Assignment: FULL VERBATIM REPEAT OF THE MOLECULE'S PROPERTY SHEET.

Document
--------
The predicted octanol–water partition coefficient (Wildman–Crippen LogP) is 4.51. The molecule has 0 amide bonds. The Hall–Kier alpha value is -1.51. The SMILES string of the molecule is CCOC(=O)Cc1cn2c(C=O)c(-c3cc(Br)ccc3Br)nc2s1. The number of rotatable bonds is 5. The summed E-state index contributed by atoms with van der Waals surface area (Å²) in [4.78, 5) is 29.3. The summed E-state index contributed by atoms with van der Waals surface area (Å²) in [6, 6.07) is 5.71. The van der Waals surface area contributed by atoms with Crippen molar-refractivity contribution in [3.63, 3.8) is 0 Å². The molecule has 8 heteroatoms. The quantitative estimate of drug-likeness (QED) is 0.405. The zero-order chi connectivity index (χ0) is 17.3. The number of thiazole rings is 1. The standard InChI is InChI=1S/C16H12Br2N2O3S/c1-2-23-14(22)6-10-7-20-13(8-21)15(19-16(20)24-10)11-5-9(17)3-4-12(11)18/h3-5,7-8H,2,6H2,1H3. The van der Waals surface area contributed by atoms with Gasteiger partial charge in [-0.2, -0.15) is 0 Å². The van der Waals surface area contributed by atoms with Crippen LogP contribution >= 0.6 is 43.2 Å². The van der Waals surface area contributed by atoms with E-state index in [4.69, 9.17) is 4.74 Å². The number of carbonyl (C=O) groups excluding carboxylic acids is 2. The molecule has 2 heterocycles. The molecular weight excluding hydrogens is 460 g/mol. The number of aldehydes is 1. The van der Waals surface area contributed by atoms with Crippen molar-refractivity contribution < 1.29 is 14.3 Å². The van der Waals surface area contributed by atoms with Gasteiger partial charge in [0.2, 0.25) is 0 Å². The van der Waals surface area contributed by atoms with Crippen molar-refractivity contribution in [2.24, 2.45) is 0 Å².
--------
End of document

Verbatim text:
The predicted octanol–water partition coefficient (Wildman–Crippen LogP) is 4.51. The molecule has 0 amide bonds. The Hall–Kier alpha value is -1.51. The SMILES string of the molecule is CCOC(=O)Cc1cn2c(C=O)c(-c3cc(Br)ccc3Br)nc2s1. The number of rotatable bonds is 5. The summed E-state index contributed by atoms with van der Waals surface area (Å²) in [4.78, 5) is 29.3. The summed E-state index contributed by atoms with van der Waals surface area (Å²) in [6, 6.07) is 5.71. The van der Waals surface area contributed by atoms with Crippen molar-refractivity contribution in [3.63, 3.8) is 0 Å². The molecule has 8 heteroatoms. The quantitative estimate of drug-likeness (QED) is 0.405. The zero-order chi connectivity index (χ0) is 17.3. The number of thiazole rings is 1. The standard InChI is InChI=1S/C16H12Br2N2O3S/c1-2-23-14(22)6-10-7-20-13(8-21)15(19-16(20)24-10)11-5-9(17)3-4-12(11)18/h3-5,7-8H,2,6H2,1H3. The van der Waals surface area contributed by atoms with Gasteiger partial charge in [-0.2, -0.15) is 0 Å². The van der Waals surface area contributed by atoms with Crippen LogP contribution >= 0.6 is 43.2 Å². The van der Waals surface area contributed by atoms with E-state index in [4.69, 9.17) is 4.74 Å². The number of carbonyl (C=O) groups excluding carboxylic acids is 2. The molecule has 2 heterocycles. The molecular weight excluding hydrogens is 460 g/mol. The number of aldehydes is 1. The van der Waals surface area contributed by atoms with Crippen molar-refractivity contribution < 1.29 is 14.3 Å². The van der Waals surface area contributed by atoms with Gasteiger partial charge in [0.2, 0.25) is 0 Å². The van der Waals surface area contributed by atoms with Crippen molar-refractivity contribution in [2.24, 2.45) is 0 Å².